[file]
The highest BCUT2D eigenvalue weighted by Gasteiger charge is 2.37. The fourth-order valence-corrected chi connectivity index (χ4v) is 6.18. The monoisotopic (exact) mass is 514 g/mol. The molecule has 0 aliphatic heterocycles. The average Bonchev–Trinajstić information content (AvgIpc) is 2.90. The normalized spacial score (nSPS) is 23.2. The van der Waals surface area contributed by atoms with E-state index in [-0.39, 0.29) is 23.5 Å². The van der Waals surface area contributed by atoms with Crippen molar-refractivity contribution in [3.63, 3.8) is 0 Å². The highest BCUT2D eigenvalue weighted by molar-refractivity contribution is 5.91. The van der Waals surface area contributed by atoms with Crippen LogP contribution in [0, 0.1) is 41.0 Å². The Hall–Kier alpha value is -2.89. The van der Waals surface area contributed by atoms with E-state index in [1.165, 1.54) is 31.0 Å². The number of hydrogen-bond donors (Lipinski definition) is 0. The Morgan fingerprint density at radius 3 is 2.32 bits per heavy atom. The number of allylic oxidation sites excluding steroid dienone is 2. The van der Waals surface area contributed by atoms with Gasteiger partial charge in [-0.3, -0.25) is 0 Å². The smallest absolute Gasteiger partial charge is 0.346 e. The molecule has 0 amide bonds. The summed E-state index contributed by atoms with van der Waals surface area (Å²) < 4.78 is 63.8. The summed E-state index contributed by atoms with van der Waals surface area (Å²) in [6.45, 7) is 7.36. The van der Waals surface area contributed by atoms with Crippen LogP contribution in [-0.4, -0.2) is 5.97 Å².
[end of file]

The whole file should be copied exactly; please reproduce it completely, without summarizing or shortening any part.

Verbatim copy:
The highest BCUT2D eigenvalue weighted by Gasteiger charge is 2.37. The fourth-order valence-corrected chi connectivity index (χ4v) is 6.18. The monoisotopic (exact) mass is 514 g/mol. The molecule has 0 aliphatic heterocycles. The average Bonchev–Trinajstić information content (AvgIpc) is 2.90. The normalized spacial score (nSPS) is 23.2. The van der Waals surface area contributed by atoms with E-state index in [-0.39, 0.29) is 23.5 Å². The van der Waals surface area contributed by atoms with Crippen molar-refractivity contribution in [3.63, 3.8) is 0 Å². The highest BCUT2D eigenvalue weighted by molar-refractivity contribution is 5.91. The van der Waals surface area contributed by atoms with Crippen LogP contribution in [0, 0.1) is 41.0 Å². The Hall–Kier alpha value is -2.89. The van der Waals surface area contributed by atoms with E-state index in [1.165, 1.54) is 31.0 Å². The number of hydrogen-bond donors (Lipinski definition) is 0. The Morgan fingerprint density at radius 3 is 2.32 bits per heavy atom. The number of allylic oxidation sites excluding steroid dienone is 2. The van der Waals surface area contributed by atoms with Gasteiger partial charge in [-0.3, -0.25) is 0 Å². The smallest absolute Gasteiger partial charge is 0.346 e. The molecule has 0 amide bonds. The summed E-state index contributed by atoms with van der Waals surface area (Å²) < 4.78 is 63.8. The summed E-state index contributed by atoms with van der Waals surface area (Å²) in [6.45, 7) is 7.36. The van der Waals surface area contributed by atoms with Crippen LogP contribution in [-0.4, -0.2) is 5.97 Å².